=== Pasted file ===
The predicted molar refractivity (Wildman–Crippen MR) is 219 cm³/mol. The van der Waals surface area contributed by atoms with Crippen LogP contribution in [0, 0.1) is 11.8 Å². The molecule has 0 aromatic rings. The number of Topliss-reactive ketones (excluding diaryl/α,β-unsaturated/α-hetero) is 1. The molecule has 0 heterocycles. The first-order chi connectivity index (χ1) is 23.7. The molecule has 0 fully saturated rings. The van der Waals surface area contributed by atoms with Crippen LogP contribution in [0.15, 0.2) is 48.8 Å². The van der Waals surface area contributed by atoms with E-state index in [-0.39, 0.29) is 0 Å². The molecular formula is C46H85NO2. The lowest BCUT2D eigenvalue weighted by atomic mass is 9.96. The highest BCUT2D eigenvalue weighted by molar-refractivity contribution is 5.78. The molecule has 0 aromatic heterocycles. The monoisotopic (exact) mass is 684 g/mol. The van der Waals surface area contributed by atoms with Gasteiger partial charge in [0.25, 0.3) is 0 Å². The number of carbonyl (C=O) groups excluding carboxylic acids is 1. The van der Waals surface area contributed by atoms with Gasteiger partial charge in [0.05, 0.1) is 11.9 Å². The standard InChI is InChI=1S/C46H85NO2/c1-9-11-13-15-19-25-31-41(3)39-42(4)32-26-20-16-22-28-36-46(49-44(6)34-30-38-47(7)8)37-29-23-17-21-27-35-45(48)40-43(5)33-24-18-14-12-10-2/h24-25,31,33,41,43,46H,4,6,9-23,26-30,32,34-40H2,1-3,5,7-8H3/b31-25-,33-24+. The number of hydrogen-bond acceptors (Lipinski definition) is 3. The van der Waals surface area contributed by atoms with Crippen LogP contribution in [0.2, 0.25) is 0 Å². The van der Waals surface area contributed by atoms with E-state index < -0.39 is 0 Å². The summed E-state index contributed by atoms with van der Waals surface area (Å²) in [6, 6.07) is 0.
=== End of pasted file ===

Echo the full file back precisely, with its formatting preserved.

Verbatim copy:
The predicted molar refractivity (Wildman–Crippen MR) is 219 cm³/mol. The van der Waals surface area contributed by atoms with Crippen LogP contribution in [0, 0.1) is 11.8 Å². The molecule has 0 aromatic rings. The number of Topliss-reactive ketones (excluding diaryl/α,β-unsaturated/α-hetero) is 1. The molecule has 0 heterocycles. The first-order chi connectivity index (χ1) is 23.7. The molecule has 0 fully saturated rings. The van der Waals surface area contributed by atoms with Crippen LogP contribution in [0.15, 0.2) is 48.8 Å². The van der Waals surface area contributed by atoms with E-state index in [-0.39, 0.29) is 0 Å². The molecular formula is C46H85NO2. The lowest BCUT2D eigenvalue weighted by atomic mass is 9.96. The highest BCUT2D eigenvalue weighted by molar-refractivity contribution is 5.78. The molecule has 0 aromatic heterocycles. The monoisotopic (exact) mass is 684 g/mol. The van der Waals surface area contributed by atoms with Gasteiger partial charge in [0.25, 0.3) is 0 Å². The number of carbonyl (C=O) groups excluding carboxylic acids is 1. The van der Waals surface area contributed by atoms with Gasteiger partial charge in [0.05, 0.1) is 11.9 Å². The standard InChI is InChI=1S/C46H85NO2/c1-9-11-13-15-19-25-31-41(3)39-42(4)32-26-20-16-22-28-36-46(49-44(6)34-30-38-47(7)8)37-29-23-17-21-27-35-45(48)40-43(5)33-24-18-14-12-10-2/h24-25,31,33,41,43,46H,4,6,9-23,26-30,32,34-40H2,1-3,5,7-8H3/b31-25-,33-24+. The number of hydrogen-bond acceptors (Lipinski definition) is 3. The van der Waals surface area contributed by atoms with Crippen LogP contribution in [0.2, 0.25) is 0 Å². The van der Waals surface area contributed by atoms with E-state index < -0.39 is 0 Å². The summed E-state index contributed by atoms with van der Waals surface area (Å²) in [6, 6.07) is 0.